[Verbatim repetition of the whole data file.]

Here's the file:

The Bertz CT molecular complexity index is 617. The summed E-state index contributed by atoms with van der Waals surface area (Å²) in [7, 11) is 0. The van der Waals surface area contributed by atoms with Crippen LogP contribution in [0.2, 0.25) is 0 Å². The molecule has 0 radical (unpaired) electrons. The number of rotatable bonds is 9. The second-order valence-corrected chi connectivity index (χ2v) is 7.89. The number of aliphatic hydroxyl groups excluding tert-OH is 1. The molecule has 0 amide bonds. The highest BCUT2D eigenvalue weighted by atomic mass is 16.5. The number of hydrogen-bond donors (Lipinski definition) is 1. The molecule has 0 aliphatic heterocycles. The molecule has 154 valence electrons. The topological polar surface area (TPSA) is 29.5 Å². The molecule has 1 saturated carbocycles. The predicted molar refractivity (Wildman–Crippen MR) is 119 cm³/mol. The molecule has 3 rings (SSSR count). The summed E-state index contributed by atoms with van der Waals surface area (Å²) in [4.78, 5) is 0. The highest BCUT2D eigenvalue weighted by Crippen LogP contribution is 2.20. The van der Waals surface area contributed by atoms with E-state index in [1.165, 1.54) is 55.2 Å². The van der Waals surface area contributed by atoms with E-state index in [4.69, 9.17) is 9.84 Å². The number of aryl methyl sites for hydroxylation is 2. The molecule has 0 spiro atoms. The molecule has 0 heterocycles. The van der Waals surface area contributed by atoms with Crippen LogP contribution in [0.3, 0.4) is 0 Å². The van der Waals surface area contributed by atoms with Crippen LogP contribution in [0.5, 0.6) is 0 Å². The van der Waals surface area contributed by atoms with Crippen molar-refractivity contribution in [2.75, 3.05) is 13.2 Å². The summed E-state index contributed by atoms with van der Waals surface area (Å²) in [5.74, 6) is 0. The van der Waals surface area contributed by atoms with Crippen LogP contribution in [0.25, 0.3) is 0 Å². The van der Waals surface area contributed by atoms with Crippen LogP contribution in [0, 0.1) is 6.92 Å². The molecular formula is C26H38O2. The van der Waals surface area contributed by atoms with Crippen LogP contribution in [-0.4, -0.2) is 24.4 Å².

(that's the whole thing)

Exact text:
The Bertz CT molecular complexity index is 617. The summed E-state index contributed by atoms with van der Waals surface area (Å²) in [7, 11) is 0. The van der Waals surface area contributed by atoms with Crippen LogP contribution in [0.2, 0.25) is 0 Å². The molecule has 0 radical (unpaired) electrons. The number of rotatable bonds is 9. The second-order valence-corrected chi connectivity index (χ2v) is 7.89. The number of aliphatic hydroxyl groups excluding tert-OH is 1. The molecule has 0 amide bonds. The highest BCUT2D eigenvalue weighted by atomic mass is 16.5. The number of hydrogen-bond donors (Lipinski definition) is 1. The molecule has 0 aliphatic heterocycles. The molecule has 154 valence electrons. The topological polar surface area (TPSA) is 29.5 Å². The molecule has 1 saturated carbocycles. The predicted molar refractivity (Wildman–Crippen MR) is 119 cm³/mol. The molecule has 3 rings (SSSR count). The summed E-state index contributed by atoms with van der Waals surface area (Å²) in [4.78, 5) is 0. The highest BCUT2D eigenvalue weighted by Crippen LogP contribution is 2.20. The van der Waals surface area contributed by atoms with E-state index in [1.165, 1.54) is 55.2 Å². The van der Waals surface area contributed by atoms with E-state index in [4.69, 9.17) is 9.84 Å². The number of aryl methyl sites for hydroxylation is 2. The molecule has 0 spiro atoms. The molecule has 0 heterocycles. The van der Waals surface area contributed by atoms with Crippen LogP contribution in [0.3, 0.4) is 0 Å². The van der Waals surface area contributed by atoms with Crippen LogP contribution in [0.5, 0.6) is 0 Å². The van der Waals surface area contributed by atoms with Crippen molar-refractivity contribution in [2.75, 3.05) is 13.2 Å². The summed E-state index contributed by atoms with van der Waals surface area (Å²) in [5.74, 6) is 0. The van der Waals surface area contributed by atoms with Crippen LogP contribution in [0.25, 0.3) is 0 Å². The van der Waals surface area contributed by atoms with Crippen LogP contribution in [0, 0.1) is 6.92 Å². The molecular formula is C26H38O2. The van der Waals surface area contributed by atoms with Crippen LogP contribution in [-0.4, -0.2) is 24.4 Å².